(I am working on several articles for the Firearm blog. One will detail my ranging process and the data i worked up in regards to the reticle I use. The other is going to detail the PWS PRC muzzle break which I am going to install on my Remington. The last article will detail some modifications I made to my brother and I’s Gen 3 glock 22 RTF.)

  • I see where you’re coming from on the more versatility of a PST vs HS model and really appreciate the suggestion but I’m like the old saying goes, you can’t teach an old dog new tricks. I’ve looked at some of the illuminated reticles and always revert back to what I was taught with back in the 60’s,just told my age.As far as the more gagdets and gizzmos you put a scope,or anything else,I always think about a saying I was taught in the Army called KISS(Keep It Simple Stupid). I know I’m just an out house gunsmith but wouldn’t installing a muzzle break on your Remington change your POI due to barrel harmonics?

  • I meant to say gizzmos you put on a scope.

  • farmboy7.62

    K.I.S.S!! I understand! The illuminated reticle is just an option. If you don’t like it..simply remove the battery and forget about it…that is until your buddies want to go shoot coyotes at night or its last light and that trophy buck just presented himself!! The illumination module is independent of the reticle. If it ever malfunctions it will have no effect on the mechanical ability of your scopes performance.

    The PWS PRC will not effect barrel harmonics. The barrel itself is a 20 inch bull barrel. All the PWS is doing is simply diverting the gasses coming out of my barrel. The PWS is very lite and due to the thickness of the barrel I don’t expect any “muzzle whip”. I just put a VAIS brake on my brothers tikka t3 lite. I will be testing the accuracy with and without the brake. Again a properly installed brake/comp should have no effect on accuracy. Some brakes offer 50% recoil reduction. For a precision shooter recoil just becomes one less variable to worry about.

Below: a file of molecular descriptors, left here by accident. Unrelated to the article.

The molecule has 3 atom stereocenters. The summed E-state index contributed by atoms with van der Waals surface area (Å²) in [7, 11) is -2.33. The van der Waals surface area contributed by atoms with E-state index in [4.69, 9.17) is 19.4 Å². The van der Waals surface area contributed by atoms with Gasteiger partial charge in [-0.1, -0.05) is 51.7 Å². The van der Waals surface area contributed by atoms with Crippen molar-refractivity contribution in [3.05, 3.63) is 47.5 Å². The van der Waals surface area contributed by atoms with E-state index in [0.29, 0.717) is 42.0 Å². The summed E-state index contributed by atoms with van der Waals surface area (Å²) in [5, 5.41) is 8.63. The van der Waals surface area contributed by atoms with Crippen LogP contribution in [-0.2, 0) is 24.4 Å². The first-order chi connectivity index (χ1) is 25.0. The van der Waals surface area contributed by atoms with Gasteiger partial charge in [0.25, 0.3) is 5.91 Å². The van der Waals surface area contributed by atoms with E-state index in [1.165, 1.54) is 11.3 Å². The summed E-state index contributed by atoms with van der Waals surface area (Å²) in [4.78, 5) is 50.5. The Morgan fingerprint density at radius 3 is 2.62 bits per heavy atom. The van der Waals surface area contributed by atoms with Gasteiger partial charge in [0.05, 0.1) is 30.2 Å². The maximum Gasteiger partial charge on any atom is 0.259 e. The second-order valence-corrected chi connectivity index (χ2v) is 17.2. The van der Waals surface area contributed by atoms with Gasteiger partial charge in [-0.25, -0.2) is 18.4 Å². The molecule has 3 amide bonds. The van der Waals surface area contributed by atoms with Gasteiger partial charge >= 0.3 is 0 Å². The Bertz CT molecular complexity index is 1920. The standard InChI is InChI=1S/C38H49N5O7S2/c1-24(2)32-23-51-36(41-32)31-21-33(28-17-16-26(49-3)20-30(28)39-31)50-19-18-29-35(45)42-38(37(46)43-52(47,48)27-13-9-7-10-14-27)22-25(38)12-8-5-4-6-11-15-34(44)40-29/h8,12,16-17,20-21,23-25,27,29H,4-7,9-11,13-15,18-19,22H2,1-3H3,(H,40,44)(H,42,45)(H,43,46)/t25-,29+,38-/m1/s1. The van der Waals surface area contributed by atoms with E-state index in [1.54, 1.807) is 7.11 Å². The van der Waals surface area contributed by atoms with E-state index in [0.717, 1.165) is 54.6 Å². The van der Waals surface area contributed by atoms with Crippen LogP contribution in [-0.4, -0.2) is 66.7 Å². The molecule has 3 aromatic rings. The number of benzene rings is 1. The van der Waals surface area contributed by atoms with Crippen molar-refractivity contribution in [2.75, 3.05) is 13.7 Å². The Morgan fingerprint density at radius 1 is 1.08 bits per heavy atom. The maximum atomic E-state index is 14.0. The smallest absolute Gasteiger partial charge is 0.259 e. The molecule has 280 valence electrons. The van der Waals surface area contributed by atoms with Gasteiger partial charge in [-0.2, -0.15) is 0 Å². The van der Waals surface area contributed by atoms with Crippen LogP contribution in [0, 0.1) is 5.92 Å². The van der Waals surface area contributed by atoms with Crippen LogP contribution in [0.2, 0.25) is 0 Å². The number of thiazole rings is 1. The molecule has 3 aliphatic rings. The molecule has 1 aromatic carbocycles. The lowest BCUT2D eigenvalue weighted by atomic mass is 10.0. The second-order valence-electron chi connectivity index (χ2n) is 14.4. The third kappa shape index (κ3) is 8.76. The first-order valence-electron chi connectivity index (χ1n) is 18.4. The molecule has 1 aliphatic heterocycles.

The Remington I currently own is a very tuned up rifle that has a very specific purpose. My elk/deer rifle is a 64 winchester model 70 with a beautiful wood stock. It is chambered in 30-06 and has a very simple leupold 3-9 scope. It kicks like a mule! To me…the Winchester is a “hunting rifle”. The Remington 700 is a “killing rifle”. The Winchester takes a lot of skill and good field craft for ethical hunting shots (within 300 yds of the animal). Taking really long shots on elk or deer, I personally feel is just killing…not hunting. Using the Remington to pick off a deer at 500 yds, which is quite easy…to me isn’t really ethical because the animal can’t hear or smell you. Now…I hate coyotes and feral hogs. The damage to livestock and property is incredible. I have no problem dispatching coyotes with long shots. Though I respect the animal…if its on the ranch harassing calves it’s going to die. The .308/7.62 is a heavy bullet for coyotes but I don’t like making animals suffer and the coyotes I have shot with the.308 were pretty much dead when they hit the ground.